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Tropical wave forms weeks before hurricane season begins June 1

 This image from the National Hurricane Center shows the tropical wave to the far right, with Florida in the upper-left corner
National Hurricane Center
This image from the National Hurricane Center shows the tropical wave to the far right, with Florida in the upper-left corner

The National Hurricane Center in Miami is tracking the first tropical wave over the eastern Atlantic Ocean a full three weeks before hurricane season begins June 1.

Initially the tropical wave showed medium-to-strong convection, which is the transfer of energy from the ocean into the disturbance. On Monday, the hurricane center said its latest satellite imagery showed scattered and moderate convection to the east of the wave, weak and isolated convection west of the wave.

The wave is moving westward at about 23 miles per hour. Forecasters said the weakening wave will move westward during the next two days passing south of the Cabo Verde Islands.

Forecasters say it is too early to predict whether the wave will strengthen and form into a tropical system. If it does, its name will be Alex.

The early tropical wave comes as the hurricane center is already considering whether it should move the start date of the Atlantic hurricane season forward by two weeks. In each of the past seven years named storms have formed in May. Last year, it was Anna. In 2020, there were two: Arthur and Bertha.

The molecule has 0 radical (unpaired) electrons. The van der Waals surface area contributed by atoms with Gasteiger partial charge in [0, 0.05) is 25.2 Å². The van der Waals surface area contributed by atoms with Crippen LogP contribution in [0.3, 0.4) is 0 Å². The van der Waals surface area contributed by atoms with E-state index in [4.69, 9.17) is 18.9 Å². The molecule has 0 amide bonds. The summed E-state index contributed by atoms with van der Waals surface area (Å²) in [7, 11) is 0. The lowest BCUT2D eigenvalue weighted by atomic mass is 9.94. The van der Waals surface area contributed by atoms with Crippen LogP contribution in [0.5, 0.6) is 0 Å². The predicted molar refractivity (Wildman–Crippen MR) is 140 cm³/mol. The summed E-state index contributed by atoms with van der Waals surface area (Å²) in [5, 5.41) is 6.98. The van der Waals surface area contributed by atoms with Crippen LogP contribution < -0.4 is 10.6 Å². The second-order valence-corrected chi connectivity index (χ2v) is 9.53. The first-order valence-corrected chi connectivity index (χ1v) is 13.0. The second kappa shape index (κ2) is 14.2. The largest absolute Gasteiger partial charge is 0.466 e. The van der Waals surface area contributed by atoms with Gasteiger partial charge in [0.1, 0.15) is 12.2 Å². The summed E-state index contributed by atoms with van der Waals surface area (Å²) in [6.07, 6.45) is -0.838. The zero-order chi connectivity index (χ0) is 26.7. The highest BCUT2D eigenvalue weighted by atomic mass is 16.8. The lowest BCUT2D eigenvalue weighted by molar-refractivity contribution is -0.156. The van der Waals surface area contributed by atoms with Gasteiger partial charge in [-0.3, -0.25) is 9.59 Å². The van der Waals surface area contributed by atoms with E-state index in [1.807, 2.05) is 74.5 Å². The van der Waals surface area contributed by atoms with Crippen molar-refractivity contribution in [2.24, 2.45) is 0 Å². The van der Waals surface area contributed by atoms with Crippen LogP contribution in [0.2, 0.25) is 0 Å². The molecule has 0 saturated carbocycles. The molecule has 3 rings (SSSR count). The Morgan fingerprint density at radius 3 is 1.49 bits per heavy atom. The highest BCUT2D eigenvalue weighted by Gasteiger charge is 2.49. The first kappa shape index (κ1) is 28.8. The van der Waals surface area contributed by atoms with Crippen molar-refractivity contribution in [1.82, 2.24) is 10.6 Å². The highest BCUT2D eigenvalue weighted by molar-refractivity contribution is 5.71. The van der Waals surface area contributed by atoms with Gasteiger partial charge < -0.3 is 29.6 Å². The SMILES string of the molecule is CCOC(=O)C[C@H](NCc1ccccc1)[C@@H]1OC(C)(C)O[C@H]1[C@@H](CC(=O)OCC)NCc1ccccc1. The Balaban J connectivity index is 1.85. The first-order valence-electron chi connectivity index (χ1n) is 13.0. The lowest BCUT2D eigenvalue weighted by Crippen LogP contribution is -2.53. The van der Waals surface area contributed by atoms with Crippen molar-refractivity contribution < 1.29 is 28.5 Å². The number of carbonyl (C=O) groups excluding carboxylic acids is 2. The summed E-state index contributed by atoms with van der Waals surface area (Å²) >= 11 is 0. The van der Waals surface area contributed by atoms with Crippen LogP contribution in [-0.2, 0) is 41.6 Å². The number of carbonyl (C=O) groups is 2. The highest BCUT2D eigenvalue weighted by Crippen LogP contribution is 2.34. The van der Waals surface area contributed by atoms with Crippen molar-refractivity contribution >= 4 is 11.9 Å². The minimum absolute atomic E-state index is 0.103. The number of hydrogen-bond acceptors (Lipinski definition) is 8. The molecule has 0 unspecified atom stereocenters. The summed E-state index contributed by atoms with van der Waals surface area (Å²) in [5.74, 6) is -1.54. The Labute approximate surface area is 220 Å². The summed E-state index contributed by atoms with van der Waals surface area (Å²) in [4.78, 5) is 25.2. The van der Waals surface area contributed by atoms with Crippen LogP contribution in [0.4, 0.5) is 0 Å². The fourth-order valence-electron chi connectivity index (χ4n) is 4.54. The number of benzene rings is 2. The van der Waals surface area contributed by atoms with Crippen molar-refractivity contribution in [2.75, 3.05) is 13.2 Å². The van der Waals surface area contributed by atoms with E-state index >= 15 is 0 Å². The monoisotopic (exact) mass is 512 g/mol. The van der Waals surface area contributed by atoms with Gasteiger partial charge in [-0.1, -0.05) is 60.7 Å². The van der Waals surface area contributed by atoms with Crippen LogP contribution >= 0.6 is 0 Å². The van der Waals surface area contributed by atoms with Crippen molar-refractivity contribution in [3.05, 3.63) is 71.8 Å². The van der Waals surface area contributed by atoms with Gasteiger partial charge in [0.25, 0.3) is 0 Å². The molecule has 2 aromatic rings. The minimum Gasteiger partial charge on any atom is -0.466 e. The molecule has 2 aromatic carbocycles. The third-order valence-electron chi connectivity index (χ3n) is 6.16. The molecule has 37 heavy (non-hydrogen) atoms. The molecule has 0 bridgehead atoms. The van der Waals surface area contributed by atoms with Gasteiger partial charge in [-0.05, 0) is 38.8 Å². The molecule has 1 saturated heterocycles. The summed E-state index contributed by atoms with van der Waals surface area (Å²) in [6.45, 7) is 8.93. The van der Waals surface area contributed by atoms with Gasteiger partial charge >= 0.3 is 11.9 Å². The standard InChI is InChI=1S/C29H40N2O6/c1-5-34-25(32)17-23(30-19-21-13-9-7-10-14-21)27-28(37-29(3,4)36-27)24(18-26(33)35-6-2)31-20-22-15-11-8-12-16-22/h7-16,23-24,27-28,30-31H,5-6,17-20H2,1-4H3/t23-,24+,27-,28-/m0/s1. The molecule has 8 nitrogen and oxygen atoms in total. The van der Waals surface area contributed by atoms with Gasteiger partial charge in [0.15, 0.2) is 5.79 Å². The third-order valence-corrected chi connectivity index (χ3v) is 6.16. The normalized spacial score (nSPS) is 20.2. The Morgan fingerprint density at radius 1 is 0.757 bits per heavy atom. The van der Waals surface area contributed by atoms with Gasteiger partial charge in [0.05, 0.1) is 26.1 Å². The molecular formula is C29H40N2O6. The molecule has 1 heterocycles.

AccuWeather forecasters predicted in late March that there is a high chance for a preseason storm to develop -- and just like last year it will portend another unusually active tropical season.

AccuWeather’s team of tropical weather forecasters, which is led by hurricane expert Dan Kottlowski, is once again predicting an above-normal season in terms of tropical activity in the Atlantic, as well as a higher-than-normal chance that a major hurricane could make landfall in the mainland United States, Puerto Rico, and the U.S. Virgin Islands.

Kottlowski’s team is forecasting 16 to 20 named storms, which is more than the average of 14, and six-to-eight hurricanes with about half of those predicted to be major hurricanes with winds exceeding 111 mph or higher.

Last year, the 21 named storms included seven hurricanes and four major hurricanes. Eight of those storms made a direct impact on the U.S. Four to six direct impacts are predicted for 2022.

The names for the 2022 Atlantic hurricane season are Alex, Bonnie, Colin, Danielle, Earl, Fiona, Gaston, Hermine, Ian, Julia, Karl, Lisa, Martin, Nicole, Owen, Paula, Richard, Shary, Tobias, Virginie, and Walter.

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Tom Bayles